'Greatest sight': Cricket world loses it over 140kg man mountain

·Sports Editor
·5-min read
Rahkeem Cornwall, pictured here batting for West Indies against England.
Rahkeem Cornwall has become a cult hero in the cricket world. Image: Getty

The sight of 140kg West Indian cricketer Rahkeem Cornwall batting against England in the third Test at Old Trafford has sent the cricket world into meltdown.

Cornwall went viral on Saturday when he took a blinder of a catch at first slip in England’s first innings.

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The 140kg man mountain was also spotted wearing two hats while fielding, immediately becoming many fans’ new favourite player.

But the sight of him wielding the willow on Sunday made even more fans fall in love.

Rahkeem Cornwall, pictured here in action for West Indies against England in the third Test.
Rahkeem Cornwall in action for West Indies against England. (Photo by Dan Mullan/Getty Images for ECB)

At one stage the 198cm Cornwall was batting with diminutive teammate Shane Dowrich, completely dwarfing his batting partner when they came together at the crease.

Cornwall was the talk of the cricket world - albeit briefly as he was dismissed for just 10.

Commentating for BBC, former England captain Michael Vaughan said: “If Rahkeem Cornwall gets a century I‘ll break the COVID rules and go shake his hand on the pitch … naked.”

And Vaughan wasn’t alone.

Stuart Broad stars as West Indies struggle

Stuart Broad enjoyed the latest in a long line of memorable days in England whites, moving his side into a commanding position at Old Trafford with combined figures of 6-22 on the third day to take his career tally to 499.

Rory Burns also played his part, stretching the home team's lead to 398 with a knock of 90 in the second innings as Joe Root declared in time for Broad to leave the Windies in trouble at 2-10.

A bad weather forecast looks likely to delay the victory push on Monday but Broad requires only one ball to become the seventh bowler in history to reach a magnificent milestone and the fourth seamer after teammate James Anderson, Glenn McGrath and Courtney Walsh.

Burns routinely occupies a catching position at gully and will be on red alert when the 34-year-old resumes the hunt.

“It's a pretty ridiculous achievement to get to 500. Hopefully we can keep grabbing them for him,” said Burns.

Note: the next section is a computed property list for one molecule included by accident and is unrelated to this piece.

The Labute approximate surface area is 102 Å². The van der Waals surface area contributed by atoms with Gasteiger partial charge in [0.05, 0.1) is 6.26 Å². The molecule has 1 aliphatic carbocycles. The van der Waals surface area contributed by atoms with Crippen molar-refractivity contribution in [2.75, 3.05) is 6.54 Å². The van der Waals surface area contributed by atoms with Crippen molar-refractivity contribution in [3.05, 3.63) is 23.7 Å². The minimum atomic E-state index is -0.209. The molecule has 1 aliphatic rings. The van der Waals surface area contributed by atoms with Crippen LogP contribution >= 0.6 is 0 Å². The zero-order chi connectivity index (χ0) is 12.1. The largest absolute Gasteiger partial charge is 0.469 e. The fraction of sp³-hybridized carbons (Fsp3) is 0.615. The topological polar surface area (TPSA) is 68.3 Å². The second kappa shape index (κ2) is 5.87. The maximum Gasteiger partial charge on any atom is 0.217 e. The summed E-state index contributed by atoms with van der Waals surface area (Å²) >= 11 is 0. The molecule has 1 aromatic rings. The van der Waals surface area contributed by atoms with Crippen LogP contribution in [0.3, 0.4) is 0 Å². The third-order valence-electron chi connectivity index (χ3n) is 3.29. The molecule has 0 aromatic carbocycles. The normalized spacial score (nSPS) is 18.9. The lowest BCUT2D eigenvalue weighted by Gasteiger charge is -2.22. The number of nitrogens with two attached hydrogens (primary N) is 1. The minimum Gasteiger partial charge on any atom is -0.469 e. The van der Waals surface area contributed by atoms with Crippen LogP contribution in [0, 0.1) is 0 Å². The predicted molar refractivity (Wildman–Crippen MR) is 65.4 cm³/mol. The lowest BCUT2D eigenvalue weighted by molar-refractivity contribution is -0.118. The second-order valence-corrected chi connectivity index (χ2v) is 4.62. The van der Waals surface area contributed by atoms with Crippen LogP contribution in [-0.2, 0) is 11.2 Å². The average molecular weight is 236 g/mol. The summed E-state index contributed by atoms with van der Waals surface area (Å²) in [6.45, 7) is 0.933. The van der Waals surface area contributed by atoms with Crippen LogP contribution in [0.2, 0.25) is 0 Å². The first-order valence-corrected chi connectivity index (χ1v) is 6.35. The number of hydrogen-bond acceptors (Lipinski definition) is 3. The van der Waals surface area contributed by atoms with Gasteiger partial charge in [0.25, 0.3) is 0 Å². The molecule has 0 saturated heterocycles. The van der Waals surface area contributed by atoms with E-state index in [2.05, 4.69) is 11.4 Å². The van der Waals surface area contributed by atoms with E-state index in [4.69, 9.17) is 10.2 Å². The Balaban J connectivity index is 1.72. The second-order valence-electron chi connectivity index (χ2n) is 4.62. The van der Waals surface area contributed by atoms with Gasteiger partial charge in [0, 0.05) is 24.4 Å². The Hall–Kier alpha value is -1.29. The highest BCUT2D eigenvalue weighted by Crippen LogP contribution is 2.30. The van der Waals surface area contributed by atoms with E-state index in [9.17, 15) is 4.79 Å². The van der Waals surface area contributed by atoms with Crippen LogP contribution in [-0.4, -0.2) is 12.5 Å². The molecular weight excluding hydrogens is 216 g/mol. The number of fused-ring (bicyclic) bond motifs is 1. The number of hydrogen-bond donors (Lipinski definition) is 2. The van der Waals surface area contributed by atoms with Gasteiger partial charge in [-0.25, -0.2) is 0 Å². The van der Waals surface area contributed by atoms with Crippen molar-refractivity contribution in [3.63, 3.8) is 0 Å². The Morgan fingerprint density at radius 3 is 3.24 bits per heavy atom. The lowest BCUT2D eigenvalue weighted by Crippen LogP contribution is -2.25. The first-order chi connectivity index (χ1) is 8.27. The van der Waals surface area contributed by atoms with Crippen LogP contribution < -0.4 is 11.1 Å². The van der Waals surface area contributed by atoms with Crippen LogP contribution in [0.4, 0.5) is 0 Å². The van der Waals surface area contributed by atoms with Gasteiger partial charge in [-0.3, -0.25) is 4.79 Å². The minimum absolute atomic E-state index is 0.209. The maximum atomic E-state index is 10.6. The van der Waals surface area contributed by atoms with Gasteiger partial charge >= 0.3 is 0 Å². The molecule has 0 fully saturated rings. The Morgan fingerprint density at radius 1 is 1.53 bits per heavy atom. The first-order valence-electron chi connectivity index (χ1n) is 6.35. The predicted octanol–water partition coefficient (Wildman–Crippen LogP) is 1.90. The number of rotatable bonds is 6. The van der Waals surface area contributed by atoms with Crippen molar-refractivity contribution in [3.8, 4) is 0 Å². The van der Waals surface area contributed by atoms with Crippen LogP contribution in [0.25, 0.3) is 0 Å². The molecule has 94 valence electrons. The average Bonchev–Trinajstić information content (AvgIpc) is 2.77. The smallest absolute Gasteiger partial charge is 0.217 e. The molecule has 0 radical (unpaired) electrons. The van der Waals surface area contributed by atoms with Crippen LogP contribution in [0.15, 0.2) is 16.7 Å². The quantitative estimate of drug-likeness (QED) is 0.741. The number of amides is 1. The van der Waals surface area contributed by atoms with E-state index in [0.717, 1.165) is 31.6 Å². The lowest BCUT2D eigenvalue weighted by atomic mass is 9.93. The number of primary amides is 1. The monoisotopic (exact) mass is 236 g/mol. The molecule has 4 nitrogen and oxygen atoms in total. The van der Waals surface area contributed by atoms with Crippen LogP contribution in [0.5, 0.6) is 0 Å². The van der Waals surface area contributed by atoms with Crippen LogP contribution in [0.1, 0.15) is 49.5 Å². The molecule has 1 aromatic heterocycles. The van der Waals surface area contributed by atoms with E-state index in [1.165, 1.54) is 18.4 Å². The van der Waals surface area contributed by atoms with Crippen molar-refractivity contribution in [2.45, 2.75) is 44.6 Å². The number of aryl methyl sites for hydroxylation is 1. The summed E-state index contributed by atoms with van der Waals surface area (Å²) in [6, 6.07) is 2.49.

“I'll be standing at gully and hopefully I'm going to catch it if he gets a nick. It's a nice place to be when his tail is up and he's bowling like this. You feel every ball is going to come to you. We'll be standing there waiting to catch it.”

Burns' primary role in the side is to weigh in with runs and he has done exactly that in this third Test, following up his day-one knock of 57 by going close to a third England hundred.

With Root keen to get the Windies back in before stumps, he was in a race against time at the end and fell attempting to hurry to the three figures.

“It was nice to play some different shots, usually I reserve a few of them for Twenty20 practice,” he said.

“It felt good to open up a little bit. I think Joe was going to give me another over to try and get there but unfortunately I missed out trying to hit the fence. It was good to set up the team in a good position though, that was the most important thing.”

Burns and Dom Sibley had earlier put on 114 for the first wicket, the first century at home between England openers since Sir Alastair Cook and Alex Hales in 2016.

The pair appear to have made the troublesome top-order slot their own and are arguably the most settled pairing since Cook and another knight, Sir Andrew Strauss, last played together.

West Indies head coach Phil Simmons knows his side face an uphill task to save the game and retain the Wisden Trophy and has called on his remaining batsmen to stand up and be counted.

“We haven't had any centuries in the series so I'm always going to be putting pressure on them to get one,” he said.

“The wicket still looks good, there are two days left to bat and someone needs to get themselves a big hundred. There is plenty of time in the game so we need to be more determined to get big scores.”

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